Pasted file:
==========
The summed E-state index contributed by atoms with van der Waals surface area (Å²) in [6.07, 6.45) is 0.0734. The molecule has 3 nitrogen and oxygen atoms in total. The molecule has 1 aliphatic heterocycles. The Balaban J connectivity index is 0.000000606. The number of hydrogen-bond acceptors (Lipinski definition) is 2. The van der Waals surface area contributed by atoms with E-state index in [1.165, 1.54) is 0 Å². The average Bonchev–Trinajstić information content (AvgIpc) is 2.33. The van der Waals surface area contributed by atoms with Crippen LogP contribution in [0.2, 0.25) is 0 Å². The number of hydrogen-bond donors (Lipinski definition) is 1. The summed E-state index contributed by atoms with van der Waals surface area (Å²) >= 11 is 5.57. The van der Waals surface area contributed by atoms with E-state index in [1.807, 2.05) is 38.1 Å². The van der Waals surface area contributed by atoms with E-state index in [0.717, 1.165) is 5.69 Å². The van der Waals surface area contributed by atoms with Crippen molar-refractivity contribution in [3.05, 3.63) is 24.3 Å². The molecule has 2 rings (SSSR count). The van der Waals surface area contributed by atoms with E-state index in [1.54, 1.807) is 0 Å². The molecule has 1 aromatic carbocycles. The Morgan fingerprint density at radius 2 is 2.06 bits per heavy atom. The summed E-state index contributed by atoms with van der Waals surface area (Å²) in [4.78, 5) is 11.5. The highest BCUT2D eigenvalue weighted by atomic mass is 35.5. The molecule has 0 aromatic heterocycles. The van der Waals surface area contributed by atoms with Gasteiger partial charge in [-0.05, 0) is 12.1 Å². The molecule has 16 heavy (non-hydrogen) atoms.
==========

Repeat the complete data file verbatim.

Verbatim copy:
The summed E-state index contributed by atoms with van der Waals surface area (Å²) in [6.07, 6.45) is 0.0734. The molecule has 3 nitrogen and oxygen atoms in total. The molecule has 1 aliphatic heterocycles. The Balaban J connectivity index is 0.000000606. The number of hydrogen-bond acceptors (Lipinski definition) is 2. The van der Waals surface area contributed by atoms with E-state index in [1.165, 1.54) is 0 Å². The average Bonchev–Trinajstić information content (AvgIpc) is 2.33. The van der Waals surface area contributed by atoms with Crippen LogP contribution in [0.2, 0.25) is 0 Å². The number of hydrogen-bond donors (Lipinski definition) is 1. The summed E-state index contributed by atoms with van der Waals surface area (Å²) >= 11 is 5.57. The van der Waals surface area contributed by atoms with E-state index in [1.807, 2.05) is 38.1 Å². The van der Waals surface area contributed by atoms with E-state index in [0.717, 1.165) is 5.69 Å². The van der Waals surface area contributed by atoms with Crippen molar-refractivity contribution in [3.05, 3.63) is 24.3 Å². The molecule has 2 rings (SSSR count). The van der Waals surface area contributed by atoms with E-state index in [1.54, 1.807) is 0 Å². The molecule has 1 aromatic carbocycles. The Morgan fingerprint density at radius 2 is 2.06 bits per heavy atom. The summed E-state index contributed by atoms with van der Waals surface area (Å²) in [4.78, 5) is 11.5. The highest BCUT2D eigenvalue weighted by atomic mass is 35.5. The molecule has 0 aromatic heterocycles. The van der Waals surface area contributed by atoms with Gasteiger partial charge in [-0.05, 0) is 12.1 Å². The molecule has 16 heavy (non-hydrogen) atoms.